پل ورسک

( Veresk Bridge )

The Veresk bridge (Persian: پل ورسک, Pol-e Veresk) is a masonry arch bridge in northern Iran. It was constructed by Impresa G. R. Pizzagalli & C. from Italy from 1934 to 1935 by leadership of the Italian engineer Cesare Delleani, during the reign of Reza Shah. It is located in the Veresk district of Savadkuh County, in Mazandaran province.

In 1933 the Danish Consortium Kampsax, which had been chosen by the government of Iran as general contractor for the Trans-Iranian Railway, assigned Lot number 8 on the Northern section of the project to the Italian Engineer Guido Romeo Pizzagalli from Milan. In November 1933 he founded the company Impresa G.R. Pizzagalli & C. together with several Italian engineers, among them the three brothers Battista, Guido and Cesare Delleani from Biella.[1]

The lot had a total length of 7,600 m with a height difference of 186 m and was composed of 10 tunnels, and two major bridges, one with a length of 52 m and an arch of 25 m and the second with a length of 112 m and an arch of 60 m,[2] which is now considered the masterpiece of the Trans-Iranian Railway and which has been among the world’s tallest bridges at the time of construction.[3] Mr. Cesare Delleani was in charge of the construction of the bridge.[4] The project had been elaborated by a group of engineers of KAMPSAX.[5]

Works on the bridge started in August 1934. The bridge and whole lot was finished by December 1935 and handed over to the contractor by January 1936. Work on the lot has been carried out by 260 specialized workers from Europe, mostly from Italy and about 2700 unspecialised workers from Asia.[6] Two cable-ways had been installed fort the transport of workers and building material to the bridge construction.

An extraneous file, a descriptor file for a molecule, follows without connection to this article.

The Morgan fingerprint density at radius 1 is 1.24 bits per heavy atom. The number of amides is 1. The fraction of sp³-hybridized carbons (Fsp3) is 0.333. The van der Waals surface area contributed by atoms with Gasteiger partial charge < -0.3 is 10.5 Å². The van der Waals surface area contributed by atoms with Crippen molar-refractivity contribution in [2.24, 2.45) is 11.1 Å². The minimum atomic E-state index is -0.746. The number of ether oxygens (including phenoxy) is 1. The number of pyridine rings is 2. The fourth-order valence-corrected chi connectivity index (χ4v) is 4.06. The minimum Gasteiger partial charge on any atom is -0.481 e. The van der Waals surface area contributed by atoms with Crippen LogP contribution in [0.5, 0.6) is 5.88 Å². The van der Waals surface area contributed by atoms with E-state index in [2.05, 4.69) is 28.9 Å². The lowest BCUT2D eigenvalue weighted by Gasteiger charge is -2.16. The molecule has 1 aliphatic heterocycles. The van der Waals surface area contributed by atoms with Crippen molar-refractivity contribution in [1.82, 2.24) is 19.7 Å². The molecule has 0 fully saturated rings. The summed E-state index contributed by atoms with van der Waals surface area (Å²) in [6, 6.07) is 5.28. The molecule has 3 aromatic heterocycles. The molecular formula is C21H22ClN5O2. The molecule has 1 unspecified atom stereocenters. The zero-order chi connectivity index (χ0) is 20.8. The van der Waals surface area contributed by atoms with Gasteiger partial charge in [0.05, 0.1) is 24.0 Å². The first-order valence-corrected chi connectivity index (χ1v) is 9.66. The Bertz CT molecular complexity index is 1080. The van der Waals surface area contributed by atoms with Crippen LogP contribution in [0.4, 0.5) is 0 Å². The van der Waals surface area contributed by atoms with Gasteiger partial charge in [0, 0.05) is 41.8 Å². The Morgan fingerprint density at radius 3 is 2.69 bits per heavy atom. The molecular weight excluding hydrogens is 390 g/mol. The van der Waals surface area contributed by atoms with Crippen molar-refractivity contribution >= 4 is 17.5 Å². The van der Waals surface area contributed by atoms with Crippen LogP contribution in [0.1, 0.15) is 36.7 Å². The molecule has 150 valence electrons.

By July 1934 a flood in the Versek valley at the bottom of the construction site killed many workers.[7] On March 5, 1935, a strong earthquake claimed many casualties among workers and substantially damaged the construction site.

In summer 1935 Shah Reza Khan paid a visit to the bridge under construction and personally congratulated the chief engineer, Mr. Cesare Delleani.[8]

During World War II, it was known as the Pol-e Piroozi ("The bridge of victory").[9]

^ Dall'Africa Equatoriale al Medio Oriente, Biella, 1995, p. 46 ^ Dall'Africa Equatoriale al Medio Oriente, Biella, 1995, p. 48 ^ Dall'Africa Equatoriale al Medio Oriente, Biella, 1995, p. 74 ^ Dall'Africa Equatoriale al Medio Oriente, Biella, 1995, p. 51 ^ Dall'Africa Equatoriale al Medio Oriente, Biella, 1995, p. 60 ^ Dall'Africa Equatoriale al Medio Oriente, Biella, 1995, p. 50 ^ Dall'Africa Equatoriale al Medio Oriente, Biella, 1995, p. 62 ^ Dall'Africa Equatoriale al Medio Oriente, Biella, 1995, p. 64 ^ Veresk Bridge / itto
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